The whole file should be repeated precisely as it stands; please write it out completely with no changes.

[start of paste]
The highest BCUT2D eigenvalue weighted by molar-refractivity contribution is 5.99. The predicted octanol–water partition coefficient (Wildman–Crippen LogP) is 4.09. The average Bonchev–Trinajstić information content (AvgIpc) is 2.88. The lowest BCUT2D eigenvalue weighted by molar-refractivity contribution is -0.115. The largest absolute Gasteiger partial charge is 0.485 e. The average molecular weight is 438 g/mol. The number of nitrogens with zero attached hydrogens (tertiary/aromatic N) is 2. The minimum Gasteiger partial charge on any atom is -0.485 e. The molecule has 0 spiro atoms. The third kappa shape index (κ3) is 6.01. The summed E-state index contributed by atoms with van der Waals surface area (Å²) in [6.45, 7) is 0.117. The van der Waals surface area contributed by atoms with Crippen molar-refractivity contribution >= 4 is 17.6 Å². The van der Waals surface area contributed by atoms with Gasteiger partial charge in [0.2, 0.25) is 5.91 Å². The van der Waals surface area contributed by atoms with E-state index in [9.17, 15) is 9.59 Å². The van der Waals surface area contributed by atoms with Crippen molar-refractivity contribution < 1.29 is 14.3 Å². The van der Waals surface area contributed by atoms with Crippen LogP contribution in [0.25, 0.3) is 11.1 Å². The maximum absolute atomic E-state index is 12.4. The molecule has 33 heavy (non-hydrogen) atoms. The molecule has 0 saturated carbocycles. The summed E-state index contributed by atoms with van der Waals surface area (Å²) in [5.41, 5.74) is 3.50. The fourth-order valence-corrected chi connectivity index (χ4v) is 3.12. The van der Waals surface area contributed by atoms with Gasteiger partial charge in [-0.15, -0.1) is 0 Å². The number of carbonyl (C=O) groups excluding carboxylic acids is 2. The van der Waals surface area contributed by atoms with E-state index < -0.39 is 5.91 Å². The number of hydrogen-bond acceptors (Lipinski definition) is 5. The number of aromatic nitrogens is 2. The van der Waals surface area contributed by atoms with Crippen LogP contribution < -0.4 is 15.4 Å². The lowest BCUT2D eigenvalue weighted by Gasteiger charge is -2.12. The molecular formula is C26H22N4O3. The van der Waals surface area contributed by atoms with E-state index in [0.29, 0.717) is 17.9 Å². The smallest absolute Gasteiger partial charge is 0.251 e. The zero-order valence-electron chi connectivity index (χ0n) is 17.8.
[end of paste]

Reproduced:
The highest BCUT2D eigenvalue weighted by molar-refractivity contribution is 5.99. The predicted octanol–water partition coefficient (Wildman–Crippen LogP) is 4.09. The average Bonchev–Trinajstić information content (AvgIpc) is 2.88. The lowest BCUT2D eigenvalue weighted by molar-refractivity contribution is -0.115. The largest absolute Gasteiger partial charge is 0.485 e. The average molecular weight is 438 g/mol. The number of nitrogens with zero attached hydrogens (tertiary/aromatic N) is 2. The minimum Gasteiger partial charge on any atom is -0.485 e. The molecule has 0 spiro atoms. The third kappa shape index (κ3) is 6.01. The summed E-state index contributed by atoms with van der Waals surface area (Å²) in [6.45, 7) is 0.117. The van der Waals surface area contributed by atoms with Crippen molar-refractivity contribution >= 4 is 17.6 Å². The van der Waals surface area contributed by atoms with Gasteiger partial charge in [0.2, 0.25) is 5.91 Å². The van der Waals surface area contributed by atoms with E-state index in [9.17, 15) is 9.59 Å². The van der Waals surface area contributed by atoms with Crippen molar-refractivity contribution < 1.29 is 14.3 Å². The van der Waals surface area contributed by atoms with Crippen LogP contribution in [0.25, 0.3) is 11.1 Å². The maximum absolute atomic E-state index is 12.4. The molecule has 33 heavy (non-hydrogen) atoms. The molecule has 0 saturated carbocycles. The summed E-state index contributed by atoms with van der Waals surface area (Å²) in [5.41, 5.74) is 3.50. The fourth-order valence-corrected chi connectivity index (χ4v) is 3.12. The van der Waals surface area contributed by atoms with Gasteiger partial charge in [-0.15, -0.1) is 0 Å². The number of carbonyl (C=O) groups excluding carboxylic acids is 2. The van der Waals surface area contributed by atoms with E-state index < -0.39 is 5.91 Å². The number of hydrogen-bond acceptors (Lipinski definition) is 5. The number of aromatic nitrogens is 2. The van der Waals surface area contributed by atoms with Crippen LogP contribution < -0.4 is 15.4 Å². The lowest BCUT2D eigenvalue weighted by Gasteiger charge is -2.12. The molecular formula is C26H22N4O3. The van der Waals surface area contributed by atoms with E-state index in [0.29, 0.717) is 17.9 Å². The smallest absolute Gasteiger partial charge is 0.251 e. The zero-order valence-electron chi connectivity index (χ0n) is 17.8.